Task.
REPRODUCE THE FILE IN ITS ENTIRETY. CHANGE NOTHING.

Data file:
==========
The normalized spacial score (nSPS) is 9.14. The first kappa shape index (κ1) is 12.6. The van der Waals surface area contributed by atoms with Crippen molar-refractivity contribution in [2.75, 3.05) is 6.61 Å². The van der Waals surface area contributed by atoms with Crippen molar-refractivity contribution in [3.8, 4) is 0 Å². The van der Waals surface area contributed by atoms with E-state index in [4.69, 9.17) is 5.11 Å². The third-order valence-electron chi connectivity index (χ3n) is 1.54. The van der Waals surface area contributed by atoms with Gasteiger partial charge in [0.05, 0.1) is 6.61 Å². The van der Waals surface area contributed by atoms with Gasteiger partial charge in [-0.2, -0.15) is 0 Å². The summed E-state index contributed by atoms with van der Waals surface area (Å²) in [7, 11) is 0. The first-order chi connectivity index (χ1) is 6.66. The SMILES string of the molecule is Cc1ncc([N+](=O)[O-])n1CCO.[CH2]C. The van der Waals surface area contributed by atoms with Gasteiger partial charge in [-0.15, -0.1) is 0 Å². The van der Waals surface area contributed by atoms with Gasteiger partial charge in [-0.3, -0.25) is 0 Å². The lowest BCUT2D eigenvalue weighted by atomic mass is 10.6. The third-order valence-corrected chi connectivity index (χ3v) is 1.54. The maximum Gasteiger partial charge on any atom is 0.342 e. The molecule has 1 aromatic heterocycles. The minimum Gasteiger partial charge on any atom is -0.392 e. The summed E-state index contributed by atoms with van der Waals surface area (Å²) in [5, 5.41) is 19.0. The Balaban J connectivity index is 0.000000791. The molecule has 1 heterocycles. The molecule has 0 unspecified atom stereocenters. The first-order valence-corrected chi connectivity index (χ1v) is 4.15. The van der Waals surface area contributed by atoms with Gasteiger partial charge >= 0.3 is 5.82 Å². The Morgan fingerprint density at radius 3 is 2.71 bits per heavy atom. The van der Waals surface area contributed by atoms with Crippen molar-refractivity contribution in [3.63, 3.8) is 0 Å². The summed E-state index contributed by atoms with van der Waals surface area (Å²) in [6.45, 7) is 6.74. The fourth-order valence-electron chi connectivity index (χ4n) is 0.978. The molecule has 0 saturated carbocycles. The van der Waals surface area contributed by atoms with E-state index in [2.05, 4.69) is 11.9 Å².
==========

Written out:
The normalized spacial score (nSPS) is 9.14. The first kappa shape index (κ1) is 12.6. The van der Waals surface area contributed by atoms with Crippen molar-refractivity contribution in [2.75, 3.05) is 6.61 Å². The van der Waals surface area contributed by atoms with Crippen molar-refractivity contribution in [3.8, 4) is 0 Å². The van der Waals surface area contributed by atoms with E-state index in [4.69, 9.17) is 5.11 Å². The third-order valence-electron chi connectivity index (χ3n) is 1.54. The van der Waals surface area contributed by atoms with Gasteiger partial charge in [0.05, 0.1) is 6.61 Å². The van der Waals surface area contributed by atoms with Gasteiger partial charge in [-0.2, -0.15) is 0 Å². The summed E-state index contributed by atoms with van der Waals surface area (Å²) in [7, 11) is 0. The first-order chi connectivity index (χ1) is 6.66. The SMILES string of the molecule is Cc1ncc([N+](=O)[O-])n1CCO.[CH2]C. The van der Waals surface area contributed by atoms with Gasteiger partial charge in [-0.15, -0.1) is 0 Å². The van der Waals surface area contributed by atoms with Gasteiger partial charge in [-0.3, -0.25) is 0 Å². The lowest BCUT2D eigenvalue weighted by atomic mass is 10.6. The third-order valence-corrected chi connectivity index (χ3v) is 1.54. The maximum Gasteiger partial charge on any atom is 0.342 e. The molecule has 1 aromatic heterocycles. The minimum Gasteiger partial charge on any atom is -0.392 e. The summed E-state index contributed by atoms with van der Waals surface area (Å²) in [5, 5.41) is 19.0. The Balaban J connectivity index is 0.000000791. The molecule has 1 heterocycles. The molecule has 0 unspecified atom stereocenters. The first-order valence-corrected chi connectivity index (χ1v) is 4.15. The van der Waals surface area contributed by atoms with Gasteiger partial charge >= 0.3 is 5.82 Å². The Morgan fingerprint density at radius 3 is 2.71 bits per heavy atom. The van der Waals surface area contributed by atoms with Crippen molar-refractivity contribution in [3.63, 3.8) is 0 Å². The summed E-state index contributed by atoms with van der Waals surface area (Å²) in [6.45, 7) is 6.74. The fourth-order valence-electron chi connectivity index (χ4n) is 0.978. The molecule has 0 saturated carbocycles. The van der Waals surface area contributed by atoms with E-state index in [2.05, 4.69) is 11.9 Å².